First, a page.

Simple Indeed, or The Audacity of Cluelessness

The International Herald Tribune showcases the astonishing cluelessness of people who are presumably among the best and brightest of Obama's supporters:

When a dozen consumers gathered over the weekend to discuss health care at the behest of President-elect Barack Obama, they quickly agreed on one point: they despise health insurance companies.

They also agreed that health care was a right; that insurance should cover "everything," not just some services; and that coverage should be readily available from the government, as well as from employers.

"We have to keep the momentum going," said Hijane, 34, who was a volunteer in the Obama campaign and is active in women's health advocacy. "We are not lobbyists. We are simple citizens."

Truer words were never spoken. For example:

Li said she and her husband "had a few surprises" when they started shopping for a better health insurance policy on their own. "If we wanted a baby," Li said, "insurers would not cover the maternity care if conception occurred within six months after we purchased the insurance. We were shocked."

In many cases, the standard individual insurance policy does not cover maternity care, though such coverage can be bought for an additional premium. Even then, some insurers stipulate that maternity benefits will be available only if a woman waits for a certain amount of time before becoming pregnant.

The purpose of insurance is to pool risk. Consumers pay a modest premium in exchange for a promise by the insurer to cover unexpected catastrophic expenses. Pregnancy, as a condition which is typically induced voluntarily, is not an insurable condition. Granted, an abnormal pregnancy or birth which entails unusual expenses is insurable, but this is presumably not what Li is talking about. I'd be surprised if insurers refused to cover any non-preexisting complications of pregnancy, except due to unintended consequences of government regulations.

That Li and her husband were "shocked" at the fact that insurance companies were not jumping at the chance to give them free money can only be explained by a failure to put any thought whatsoever into the economics of insurance and health care. This is certainly not a personal failing on their part—no one can be an expert on everything—but they are clearly unqualified to design a health care system, and their attempt to force their ill-conceived vision on the rest of us is grossly irresponsible.

Almasri said that when his infant daughter had severe eczema, she had to wait several months to see a dermatologist in their HMO network. By then, he said, "the symptoms were all cleared up."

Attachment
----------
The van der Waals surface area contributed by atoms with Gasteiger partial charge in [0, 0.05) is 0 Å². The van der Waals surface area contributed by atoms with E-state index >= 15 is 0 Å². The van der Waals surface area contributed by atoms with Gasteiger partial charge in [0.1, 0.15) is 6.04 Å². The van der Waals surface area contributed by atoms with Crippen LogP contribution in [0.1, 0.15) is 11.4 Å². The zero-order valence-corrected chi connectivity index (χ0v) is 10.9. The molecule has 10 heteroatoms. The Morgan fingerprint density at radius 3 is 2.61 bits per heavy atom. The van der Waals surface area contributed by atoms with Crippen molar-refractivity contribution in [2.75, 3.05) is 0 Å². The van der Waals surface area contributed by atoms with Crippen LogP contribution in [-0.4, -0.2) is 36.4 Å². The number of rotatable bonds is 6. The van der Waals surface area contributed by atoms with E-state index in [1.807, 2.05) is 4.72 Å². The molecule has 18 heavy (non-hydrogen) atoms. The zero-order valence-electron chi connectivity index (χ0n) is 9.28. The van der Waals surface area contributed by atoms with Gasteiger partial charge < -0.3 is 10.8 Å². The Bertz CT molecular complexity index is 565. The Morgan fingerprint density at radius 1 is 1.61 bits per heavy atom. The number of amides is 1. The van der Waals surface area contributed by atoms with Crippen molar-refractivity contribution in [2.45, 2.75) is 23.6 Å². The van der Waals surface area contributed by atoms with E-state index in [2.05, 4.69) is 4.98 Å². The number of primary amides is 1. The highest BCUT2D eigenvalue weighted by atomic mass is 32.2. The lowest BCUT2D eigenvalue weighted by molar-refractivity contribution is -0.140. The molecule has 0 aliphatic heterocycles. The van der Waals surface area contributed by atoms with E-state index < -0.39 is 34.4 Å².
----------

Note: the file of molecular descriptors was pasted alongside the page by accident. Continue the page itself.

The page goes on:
I find that hard to believe, but granting for the sake of argument that it's true, I'm perplexed by the implication that this is a problem that would be remedied by socialized medicine. Prompt treatment of non-emergency conditions is not one of its strong point.

Hijane said she had gone from doctor to doctor for more than a year before she got correct diagnoses for premature ovarian failure and celiac disease, a digestive disorder.

A shame, to be sure, but I'm not sure I see how the revolution will improve doctors' diagnostic skills. And under a socialized system, it's unlikely that she would have been able to see as many doctors as she did. The fact that the status quo is not perfect does not in any way imply that what she's proposing will be an improvement.

The Obama transition team did not ask people how a new health care system should be financed, but several people here said that individuals and businesses should have to pay a small health care tax — some preferred to call it a "contribution" — so that everyone could be covered.

Note the inability to call a spade a spade.

"This is warfare for the health care of our country," Chatman said. "The question is, Will money win, or will the people win? If we lose, we'll be a second-class country."

I have been meaning for some time to compile a lexicon of words and slogans that signal a worldview divorced from reality. When I do, "People, not profits" will be the first entry.

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Not sure which feeling is

Not sure which feeling is stronger: the joy of seeing those arguments destroyed, or the painfull reminder that the world births more such thinking than can possibly be countered.

Feeling and reason (or lack thereof)

The world births more such feeling. How does that feel? heh

need to differentiate between insurance and medical service

"Health Insurance" was originally known as major medical insurance. It only covered emergencies and overnight hospital stays. Company group plans usually covered pregnancies pre or post employment but not both. What now passes for health insurance is actually a prepaid medical service.

My Wife has been a member of Group Health (Seattle) for 30 years and been very satisfied with their operation, pun intended.

If this was meant to be an

If this was meant to be an attack on Obama, then I think it's not right to pass judgment on him through his supporters. Otherwise, it's just an another case of miseducation. If everybody was "intelligent" enough, then the world might be as less problematic as it is today.